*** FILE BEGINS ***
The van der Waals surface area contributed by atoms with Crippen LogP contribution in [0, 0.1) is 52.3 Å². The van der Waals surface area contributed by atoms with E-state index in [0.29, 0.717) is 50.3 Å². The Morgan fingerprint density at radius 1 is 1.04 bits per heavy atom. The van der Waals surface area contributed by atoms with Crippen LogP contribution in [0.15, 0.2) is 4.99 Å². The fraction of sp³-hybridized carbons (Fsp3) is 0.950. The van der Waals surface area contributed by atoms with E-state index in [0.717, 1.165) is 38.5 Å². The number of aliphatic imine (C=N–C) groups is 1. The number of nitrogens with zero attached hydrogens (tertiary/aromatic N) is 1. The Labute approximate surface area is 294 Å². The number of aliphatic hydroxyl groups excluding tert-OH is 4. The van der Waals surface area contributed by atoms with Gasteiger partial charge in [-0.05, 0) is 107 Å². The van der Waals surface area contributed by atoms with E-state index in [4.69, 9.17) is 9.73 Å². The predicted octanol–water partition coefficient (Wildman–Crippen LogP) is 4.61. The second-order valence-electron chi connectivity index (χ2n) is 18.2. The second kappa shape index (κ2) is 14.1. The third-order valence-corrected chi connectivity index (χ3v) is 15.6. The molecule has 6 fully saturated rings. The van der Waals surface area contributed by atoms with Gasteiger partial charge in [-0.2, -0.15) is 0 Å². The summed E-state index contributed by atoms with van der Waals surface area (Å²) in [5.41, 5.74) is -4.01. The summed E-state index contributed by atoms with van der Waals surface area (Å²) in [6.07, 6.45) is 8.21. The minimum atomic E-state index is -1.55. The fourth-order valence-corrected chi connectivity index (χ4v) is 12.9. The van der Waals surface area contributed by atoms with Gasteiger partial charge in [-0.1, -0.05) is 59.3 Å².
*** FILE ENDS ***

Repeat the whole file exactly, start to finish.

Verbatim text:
The van der Waals surface area contributed by atoms with Crippen LogP contribution in [0, 0.1) is 52.3 Å². The van der Waals surface area contributed by atoms with E-state index in [0.29, 0.717) is 50.3 Å². The Morgan fingerprint density at radius 1 is 1.04 bits per heavy atom. The van der Waals surface area contributed by atoms with Crippen LogP contribution in [0.15, 0.2) is 4.99 Å². The fraction of sp³-hybridized carbons (Fsp3) is 0.950. The van der Waals surface area contributed by atoms with E-state index in [0.717, 1.165) is 38.5 Å². The number of aliphatic imine (C=N–C) groups is 1. The number of nitrogens with zero attached hydrogens (tertiary/aromatic N) is 1. The Labute approximate surface area is 294 Å². The number of aliphatic hydroxyl groups excluding tert-OH is 4. The van der Waals surface area contributed by atoms with Gasteiger partial charge in [-0.05, 0) is 107 Å². The van der Waals surface area contributed by atoms with E-state index in [4.69, 9.17) is 9.73 Å². The predicted octanol–water partition coefficient (Wildman–Crippen LogP) is 4.61. The second-order valence-electron chi connectivity index (χ2n) is 18.2. The second kappa shape index (κ2) is 14.1. The third-order valence-corrected chi connectivity index (χ3v) is 15.6. The molecule has 6 fully saturated rings. The van der Waals surface area contributed by atoms with Gasteiger partial charge in [-0.2, -0.15) is 0 Å². The summed E-state index contributed by atoms with van der Waals surface area (Å²) in [5.41, 5.74) is -4.01. The summed E-state index contributed by atoms with van der Waals surface area (Å²) in [6.07, 6.45) is 8.21. The minimum atomic E-state index is -1.55. The fourth-order valence-corrected chi connectivity index (χ4v) is 12.9. The van der Waals surface area contributed by atoms with Gasteiger partial charge in [-0.1, -0.05) is 59.3 Å².